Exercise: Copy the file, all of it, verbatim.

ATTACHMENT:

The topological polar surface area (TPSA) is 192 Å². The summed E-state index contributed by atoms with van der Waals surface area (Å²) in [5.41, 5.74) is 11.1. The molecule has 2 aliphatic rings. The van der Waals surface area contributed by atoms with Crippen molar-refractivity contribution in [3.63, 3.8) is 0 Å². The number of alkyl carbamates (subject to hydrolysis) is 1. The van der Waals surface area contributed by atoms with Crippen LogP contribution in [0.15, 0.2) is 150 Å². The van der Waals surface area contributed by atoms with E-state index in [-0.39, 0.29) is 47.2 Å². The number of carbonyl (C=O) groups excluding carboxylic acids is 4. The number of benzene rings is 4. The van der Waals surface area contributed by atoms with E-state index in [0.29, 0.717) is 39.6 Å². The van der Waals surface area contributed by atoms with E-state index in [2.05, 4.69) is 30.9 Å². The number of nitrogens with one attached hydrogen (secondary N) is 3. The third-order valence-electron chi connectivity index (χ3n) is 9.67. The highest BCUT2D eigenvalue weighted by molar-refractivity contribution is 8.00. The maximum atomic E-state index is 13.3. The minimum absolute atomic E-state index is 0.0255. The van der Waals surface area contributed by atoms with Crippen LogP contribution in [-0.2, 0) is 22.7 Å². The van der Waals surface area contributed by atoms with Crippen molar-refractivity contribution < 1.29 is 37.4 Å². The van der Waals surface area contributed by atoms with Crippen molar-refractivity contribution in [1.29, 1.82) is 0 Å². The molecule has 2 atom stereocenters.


The topological polar surface area (TPSA) is 192 Å². The summed E-state index contributed by atoms with van der Waals surface area (Å²) in [5.41, 5.74) is 11.1. The molecule has 2 aliphatic rings. The van der Waals surface area contributed by atoms with Crippen molar-refractivity contribution in [3.63, 3.8) is 0 Å². The number of alkyl carbamates (subject to hydrolysis) is 1. The van der Waals surface area contributed by atoms with Crippen LogP contribution in [0.15, 0.2) is 150 Å². The van der Waals surface area contributed by atoms with E-state index in [-0.39, 0.29) is 47.2 Å². The number of carbonyl (C=O) groups excluding carboxylic acids is 4. The number of benzene rings is 4. The van der Waals surface area contributed by atoms with E-state index in [0.29, 0.717) is 39.6 Å². The van der Waals surface area contributed by atoms with E-state index in [2.05, 4.69) is 30.9 Å². The number of nitrogens with one attached hydrogen (secondary N) is 3. The third-order valence-electron chi connectivity index (χ3n) is 9.67. The highest BCUT2D eigenvalue weighted by molar-refractivity contribution is 8.00. The maximum atomic E-state index is 13.3. The minimum absolute atomic E-state index is 0.0255. The van der Waals surface area contributed by atoms with Crippen LogP contribution in [-0.2, 0) is 22.7 Å². The van der Waals surface area contributed by atoms with Crippen molar-refractivity contribution < 1.29 is 37.4 Å². The van der Waals surface area contributed by atoms with Crippen molar-refractivity contribution in [1.29, 1.82) is 0 Å². The molecule has 2 atom stereocenters.